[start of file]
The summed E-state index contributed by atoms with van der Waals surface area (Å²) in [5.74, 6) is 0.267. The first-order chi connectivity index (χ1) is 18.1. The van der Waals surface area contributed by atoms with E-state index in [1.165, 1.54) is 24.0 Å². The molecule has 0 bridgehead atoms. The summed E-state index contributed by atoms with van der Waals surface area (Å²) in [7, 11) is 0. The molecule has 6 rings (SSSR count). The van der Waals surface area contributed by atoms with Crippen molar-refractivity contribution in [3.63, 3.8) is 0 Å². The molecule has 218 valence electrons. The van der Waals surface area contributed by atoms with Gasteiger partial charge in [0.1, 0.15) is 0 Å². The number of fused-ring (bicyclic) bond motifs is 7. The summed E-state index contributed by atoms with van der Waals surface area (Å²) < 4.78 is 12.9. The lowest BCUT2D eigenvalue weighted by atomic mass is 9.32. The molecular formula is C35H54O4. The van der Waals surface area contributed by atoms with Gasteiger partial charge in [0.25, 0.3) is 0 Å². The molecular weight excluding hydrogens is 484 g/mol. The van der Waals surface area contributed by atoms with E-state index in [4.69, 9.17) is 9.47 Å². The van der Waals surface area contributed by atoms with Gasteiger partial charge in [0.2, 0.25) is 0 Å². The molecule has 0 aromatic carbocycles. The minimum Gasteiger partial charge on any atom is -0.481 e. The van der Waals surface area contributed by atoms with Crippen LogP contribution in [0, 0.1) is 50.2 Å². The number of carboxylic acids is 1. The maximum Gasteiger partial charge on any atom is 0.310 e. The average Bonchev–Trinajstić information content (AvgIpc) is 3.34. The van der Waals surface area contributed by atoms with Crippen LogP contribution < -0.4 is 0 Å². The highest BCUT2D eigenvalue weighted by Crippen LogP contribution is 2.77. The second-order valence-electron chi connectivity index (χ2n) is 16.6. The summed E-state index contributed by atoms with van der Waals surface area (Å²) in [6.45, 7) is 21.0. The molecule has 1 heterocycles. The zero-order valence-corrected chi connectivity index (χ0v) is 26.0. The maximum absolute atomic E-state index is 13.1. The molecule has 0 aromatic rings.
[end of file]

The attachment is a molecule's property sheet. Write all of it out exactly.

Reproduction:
The summed E-state index contributed by atoms with van der Waals surface area (Å²) in [5.74, 6) is 0.267. The first-order chi connectivity index (χ1) is 18.1. The van der Waals surface area contributed by atoms with E-state index in [1.165, 1.54) is 24.0 Å². The molecule has 0 bridgehead atoms. The summed E-state index contributed by atoms with van der Waals surface area (Å²) in [7, 11) is 0. The molecule has 6 rings (SSSR count). The van der Waals surface area contributed by atoms with Crippen molar-refractivity contribution in [3.63, 3.8) is 0 Å². The molecule has 218 valence electrons. The van der Waals surface area contributed by atoms with Gasteiger partial charge in [0.1, 0.15) is 0 Å². The number of fused-ring (bicyclic) bond motifs is 7. The summed E-state index contributed by atoms with van der Waals surface area (Å²) < 4.78 is 12.9. The lowest BCUT2D eigenvalue weighted by atomic mass is 9.32. The molecular formula is C35H54O4. The van der Waals surface area contributed by atoms with Gasteiger partial charge in [0.25, 0.3) is 0 Å². The molecular weight excluding hydrogens is 484 g/mol. The van der Waals surface area contributed by atoms with E-state index in [4.69, 9.17) is 9.47 Å². The van der Waals surface area contributed by atoms with Gasteiger partial charge in [0.2, 0.25) is 0 Å². The molecule has 0 aromatic carbocycles. The minimum Gasteiger partial charge on any atom is -0.481 e. The van der Waals surface area contributed by atoms with Crippen LogP contribution in [0, 0.1) is 50.2 Å². The number of carboxylic acids is 1. The maximum Gasteiger partial charge on any atom is 0.310 e. The average Bonchev–Trinajstić information content (AvgIpc) is 3.34. The van der Waals surface area contributed by atoms with Crippen LogP contribution < -0.4 is 0 Å². The highest BCUT2D eigenvalue weighted by Crippen LogP contribution is 2.77. The second-order valence-electron chi connectivity index (χ2n) is 16.6. The summed E-state index contributed by atoms with van der Waals surface area (Å²) in [6.45, 7) is 21.0. The molecule has 1 heterocycles. The zero-order valence-corrected chi connectivity index (χ0v) is 26.0. The maximum absolute atomic E-state index is 13.1. The molecule has 0 aromatic rings.